How to use indesign templates

Written by elizabeth mott
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How to use indesign templates
(Burke/Triolo Productions/Brand X Pictures/Getty Images)

Whenever you work in Adobe InDesign CS5 to lay out a publication that you produce regularly, such as a newsletter or magazine, you're creating a project that's an ideal candidate for an InDesign template. Like many page layout applications, Adobe InDesign can save and open template files, which are special documents with their own file extension (.indt in the case of InDesign). Every time you open a template, InDesign creates a new, untitled copy of the file and leaves your original template untouched. Templates enable you to avoid starting from scratch every time you create a project with recurring elements.

Skill level:
Moderately Easy

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Instructions

  1. 1

    Create an Adobe InDesign document that contains all parts and aspects of your publication, from character and paragraph styles to master pages, colours, strategically placed guide rules and other elements as needed. You can use placeholder text or the headlines and body copy from an actual issue of your periodical.

  2. 2

    Link your layout file to all necessary graphics files, such as logos or corporate symbols. Make sure you keep a copy of each of those graphics in the same folder as the document you're getting ready to turn into a template.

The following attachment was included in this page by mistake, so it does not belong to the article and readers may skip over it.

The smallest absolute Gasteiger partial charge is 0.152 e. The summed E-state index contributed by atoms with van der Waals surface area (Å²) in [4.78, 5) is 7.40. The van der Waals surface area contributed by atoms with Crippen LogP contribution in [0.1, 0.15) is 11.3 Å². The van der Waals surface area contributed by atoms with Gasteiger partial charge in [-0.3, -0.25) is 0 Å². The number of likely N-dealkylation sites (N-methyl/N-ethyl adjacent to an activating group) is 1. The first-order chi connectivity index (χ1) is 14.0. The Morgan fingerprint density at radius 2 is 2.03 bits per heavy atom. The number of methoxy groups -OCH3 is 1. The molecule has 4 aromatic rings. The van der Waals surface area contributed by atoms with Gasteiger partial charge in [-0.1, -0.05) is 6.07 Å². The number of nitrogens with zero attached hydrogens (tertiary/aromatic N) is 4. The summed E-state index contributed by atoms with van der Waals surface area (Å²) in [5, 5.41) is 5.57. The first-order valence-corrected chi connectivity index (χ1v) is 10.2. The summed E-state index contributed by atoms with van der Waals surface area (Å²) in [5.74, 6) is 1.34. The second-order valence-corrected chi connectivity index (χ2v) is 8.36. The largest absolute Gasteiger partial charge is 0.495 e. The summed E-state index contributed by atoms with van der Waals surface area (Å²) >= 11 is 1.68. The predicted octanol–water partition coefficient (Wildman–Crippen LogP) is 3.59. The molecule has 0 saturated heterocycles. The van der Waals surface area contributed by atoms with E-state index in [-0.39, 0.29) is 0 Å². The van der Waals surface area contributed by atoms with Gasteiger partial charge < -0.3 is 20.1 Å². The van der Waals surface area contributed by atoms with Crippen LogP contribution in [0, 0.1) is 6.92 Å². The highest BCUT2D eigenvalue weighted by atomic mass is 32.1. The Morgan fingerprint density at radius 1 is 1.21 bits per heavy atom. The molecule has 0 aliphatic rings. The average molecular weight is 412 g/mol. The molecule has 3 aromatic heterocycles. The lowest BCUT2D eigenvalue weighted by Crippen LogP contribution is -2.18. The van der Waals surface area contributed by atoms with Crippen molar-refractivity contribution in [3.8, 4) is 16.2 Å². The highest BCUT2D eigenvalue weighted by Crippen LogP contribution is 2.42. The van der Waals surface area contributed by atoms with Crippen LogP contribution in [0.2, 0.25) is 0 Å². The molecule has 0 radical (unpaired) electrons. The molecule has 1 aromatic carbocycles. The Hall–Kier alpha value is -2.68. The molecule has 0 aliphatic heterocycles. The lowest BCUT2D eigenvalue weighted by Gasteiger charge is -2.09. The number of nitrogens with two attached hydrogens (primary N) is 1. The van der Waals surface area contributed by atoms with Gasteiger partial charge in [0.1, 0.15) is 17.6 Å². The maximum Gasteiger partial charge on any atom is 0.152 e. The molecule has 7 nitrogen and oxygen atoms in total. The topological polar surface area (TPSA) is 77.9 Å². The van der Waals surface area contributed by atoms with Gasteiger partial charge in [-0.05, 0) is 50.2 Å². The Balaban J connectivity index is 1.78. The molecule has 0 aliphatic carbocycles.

3. 3

    Save your file as an InDesign template. Go to the "File" menu and choose "Save As." In the dialogue box that comes up on your screen, navigate to the folder in which you'll store your template. Name your file so you'll recognise it as your template for this publication. Change the file type to "InDesign CS5 Template" and click the "Save" button.

  4. 4

    Open your template to begin using it the next time you produce your publication. InDesign creates a new, untitled copy of your file for you to edit and customise, leaving your original file untouched.

  5. 5

    Edit your template if your needs change or you redesign your publication. Open it and make your changes, then either save it under a new name or overwrite your original template. You should consider keeping your original version intact and creating a new file, especially if you make sweeping changes to your original layout. Make sure you save your file as a template, not as a regular InDesign document.

Tips and warnings

  • Many individuals and companies produce templates for Adobe InDesign. Some are available at no charge through the community content on the Adobe Systems website. Some providers sell templates through their own websites or on sites that offer various types of graphics resources. Evaluate templates closely for quality of workmanship and applicability to your needs before you invest money or hard drive space in them.

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